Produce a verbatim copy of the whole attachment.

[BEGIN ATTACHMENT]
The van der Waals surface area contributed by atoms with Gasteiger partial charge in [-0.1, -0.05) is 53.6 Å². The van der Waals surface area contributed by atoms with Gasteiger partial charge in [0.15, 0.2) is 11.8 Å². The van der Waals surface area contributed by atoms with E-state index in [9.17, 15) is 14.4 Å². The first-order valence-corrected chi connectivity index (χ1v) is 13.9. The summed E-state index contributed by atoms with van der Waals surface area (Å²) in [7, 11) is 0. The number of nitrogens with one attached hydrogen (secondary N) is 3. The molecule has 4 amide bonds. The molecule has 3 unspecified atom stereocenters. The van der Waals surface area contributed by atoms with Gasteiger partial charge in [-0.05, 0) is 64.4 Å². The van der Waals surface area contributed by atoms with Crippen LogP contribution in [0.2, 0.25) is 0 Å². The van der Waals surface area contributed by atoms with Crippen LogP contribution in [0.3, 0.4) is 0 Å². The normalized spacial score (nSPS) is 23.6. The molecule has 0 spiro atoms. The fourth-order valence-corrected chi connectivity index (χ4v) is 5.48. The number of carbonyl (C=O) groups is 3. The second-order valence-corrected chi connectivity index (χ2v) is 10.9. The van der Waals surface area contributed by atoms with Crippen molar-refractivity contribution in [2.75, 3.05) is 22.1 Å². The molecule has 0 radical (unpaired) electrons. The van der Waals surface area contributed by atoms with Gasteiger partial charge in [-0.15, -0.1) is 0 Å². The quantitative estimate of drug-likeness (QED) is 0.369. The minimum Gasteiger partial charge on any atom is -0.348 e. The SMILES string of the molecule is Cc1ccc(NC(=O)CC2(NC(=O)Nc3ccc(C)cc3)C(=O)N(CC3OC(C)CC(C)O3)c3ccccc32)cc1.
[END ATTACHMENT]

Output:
The van der Waals surface area contributed by atoms with Gasteiger partial charge in [-0.1, -0.05) is 53.6 Å². The van der Waals surface area contributed by atoms with Gasteiger partial charge in [0.15, 0.2) is 11.8 Å². The van der Waals surface area contributed by atoms with E-state index in [9.17, 15) is 14.4 Å². The first-order valence-corrected chi connectivity index (χ1v) is 13.9. The summed E-state index contributed by atoms with van der Waals surface area (Å²) in [7, 11) is 0. The number of nitrogens with one attached hydrogen (secondary N) is 3. The molecule has 4 amide bonds. The molecule has 3 unspecified atom stereocenters. The van der Waals surface area contributed by atoms with Gasteiger partial charge in [-0.05, 0) is 64.4 Å². The van der Waals surface area contributed by atoms with Crippen LogP contribution in [0.2, 0.25) is 0 Å². The van der Waals surface area contributed by atoms with Crippen LogP contribution in [0.3, 0.4) is 0 Å². The normalized spacial score (nSPS) is 23.6. The molecule has 0 spiro atoms. The fourth-order valence-corrected chi connectivity index (χ4v) is 5.48. The number of carbonyl (C=O) groups is 3. The second-order valence-corrected chi connectivity index (χ2v) is 10.9. The van der Waals surface area contributed by atoms with Crippen molar-refractivity contribution in [2.75, 3.05) is 22.1 Å². The molecule has 0 radical (unpaired) electrons. The van der Waals surface area contributed by atoms with Gasteiger partial charge in [-0.15, -0.1) is 0 Å². The quantitative estimate of drug-likeness (QED) is 0.369. The minimum Gasteiger partial charge on any atom is -0.348 e. The SMILES string of the molecule is Cc1ccc(NC(=O)CC2(NC(=O)Nc3ccc(C)cc3)C(=O)N(CC3OC(C)CC(C)O3)c3ccccc32)cc1.